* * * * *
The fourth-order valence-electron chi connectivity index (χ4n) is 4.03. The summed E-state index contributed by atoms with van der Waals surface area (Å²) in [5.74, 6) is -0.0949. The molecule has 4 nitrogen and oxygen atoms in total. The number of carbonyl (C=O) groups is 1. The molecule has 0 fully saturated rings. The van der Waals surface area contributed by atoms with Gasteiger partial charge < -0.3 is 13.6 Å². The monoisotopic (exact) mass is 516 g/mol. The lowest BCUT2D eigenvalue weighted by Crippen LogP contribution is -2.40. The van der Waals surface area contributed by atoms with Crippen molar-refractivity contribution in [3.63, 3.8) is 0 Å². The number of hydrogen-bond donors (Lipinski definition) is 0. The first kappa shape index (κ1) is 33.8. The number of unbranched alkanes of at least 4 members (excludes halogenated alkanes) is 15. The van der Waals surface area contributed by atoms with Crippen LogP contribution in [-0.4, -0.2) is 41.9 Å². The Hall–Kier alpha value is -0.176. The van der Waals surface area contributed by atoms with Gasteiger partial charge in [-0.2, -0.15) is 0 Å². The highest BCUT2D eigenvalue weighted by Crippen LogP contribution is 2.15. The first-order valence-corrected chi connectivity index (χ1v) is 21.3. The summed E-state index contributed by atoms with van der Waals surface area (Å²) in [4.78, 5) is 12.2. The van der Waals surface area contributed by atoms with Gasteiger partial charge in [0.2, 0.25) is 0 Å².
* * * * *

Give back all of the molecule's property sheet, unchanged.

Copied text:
The fourth-order valence-electron chi connectivity index (χ4n) is 4.03. The summed E-state index contributed by atoms with van der Waals surface area (Å²) in [5.74, 6) is -0.0949. The molecule has 4 nitrogen and oxygen atoms in total. The number of carbonyl (C=O) groups is 1. The molecule has 0 fully saturated rings. The van der Waals surface area contributed by atoms with Gasteiger partial charge < -0.3 is 13.6 Å². The monoisotopic (exact) mass is 516 g/mol. The lowest BCUT2D eigenvalue weighted by Crippen LogP contribution is -2.40. The van der Waals surface area contributed by atoms with Crippen molar-refractivity contribution in [3.63, 3.8) is 0 Å². The number of hydrogen-bond donors (Lipinski definition) is 0. The first kappa shape index (κ1) is 33.8. The number of unbranched alkanes of at least 4 members (excludes halogenated alkanes) is 15. The van der Waals surface area contributed by atoms with Crippen LogP contribution in [-0.4, -0.2) is 41.9 Å². The Hall–Kier alpha value is -0.176. The van der Waals surface area contributed by atoms with Gasteiger partial charge in [-0.2, -0.15) is 0 Å². The highest BCUT2D eigenvalue weighted by Crippen LogP contribution is 2.15. The first-order valence-corrected chi connectivity index (χ1v) is 21.3. The summed E-state index contributed by atoms with van der Waals surface area (Å²) in [4.78, 5) is 12.2. The van der Waals surface area contributed by atoms with Gasteiger partial charge in [0.2, 0.25) is 0 Å².